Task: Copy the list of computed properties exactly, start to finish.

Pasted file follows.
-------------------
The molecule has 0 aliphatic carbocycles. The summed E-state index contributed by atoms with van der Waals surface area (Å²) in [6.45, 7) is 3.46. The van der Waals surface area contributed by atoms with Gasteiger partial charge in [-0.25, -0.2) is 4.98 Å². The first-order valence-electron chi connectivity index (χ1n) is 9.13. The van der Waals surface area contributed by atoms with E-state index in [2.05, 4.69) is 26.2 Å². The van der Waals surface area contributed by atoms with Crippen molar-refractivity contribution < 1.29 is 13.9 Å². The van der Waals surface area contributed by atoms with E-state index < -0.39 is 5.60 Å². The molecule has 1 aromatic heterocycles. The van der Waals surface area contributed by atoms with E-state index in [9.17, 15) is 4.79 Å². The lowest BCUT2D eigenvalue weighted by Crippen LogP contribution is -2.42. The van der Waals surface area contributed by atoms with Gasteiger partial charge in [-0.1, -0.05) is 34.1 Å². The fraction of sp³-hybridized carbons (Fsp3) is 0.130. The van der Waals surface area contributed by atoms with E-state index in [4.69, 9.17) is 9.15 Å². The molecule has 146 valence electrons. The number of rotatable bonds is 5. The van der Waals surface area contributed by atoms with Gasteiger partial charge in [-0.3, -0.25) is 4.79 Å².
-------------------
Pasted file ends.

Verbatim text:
The molecule has 0 aliphatic carbocycles. The summed E-state index contributed by atoms with van der Waals surface area (Å²) in [6.45, 7) is 3.46. The van der Waals surface area contributed by atoms with Gasteiger partial charge in [-0.25, -0.2) is 4.98 Å². The first-order valence-electron chi connectivity index (χ1n) is 9.13. The van der Waals surface area contributed by atoms with E-state index in [2.05, 4.69) is 26.2 Å². The van der Waals surface area contributed by atoms with Crippen molar-refractivity contribution < 1.29 is 13.9 Å². The van der Waals surface area contributed by atoms with E-state index < -0.39 is 5.60 Å². The molecule has 1 aromatic heterocycles. The van der Waals surface area contributed by atoms with E-state index in [9.17, 15) is 4.79 Å². The lowest BCUT2D eigenvalue weighted by Crippen LogP contribution is -2.42. The van der Waals surface area contributed by atoms with Gasteiger partial charge in [-0.1, -0.05) is 34.1 Å². The fraction of sp³-hybridized carbons (Fsp3) is 0.130. The van der Waals surface area contributed by atoms with E-state index in [4.69, 9.17) is 9.15 Å². The molecule has 146 valence electrons. The number of rotatable bonds is 5. The van der Waals surface area contributed by atoms with Gasteiger partial charge in [-0.3, -0.25) is 4.79 Å².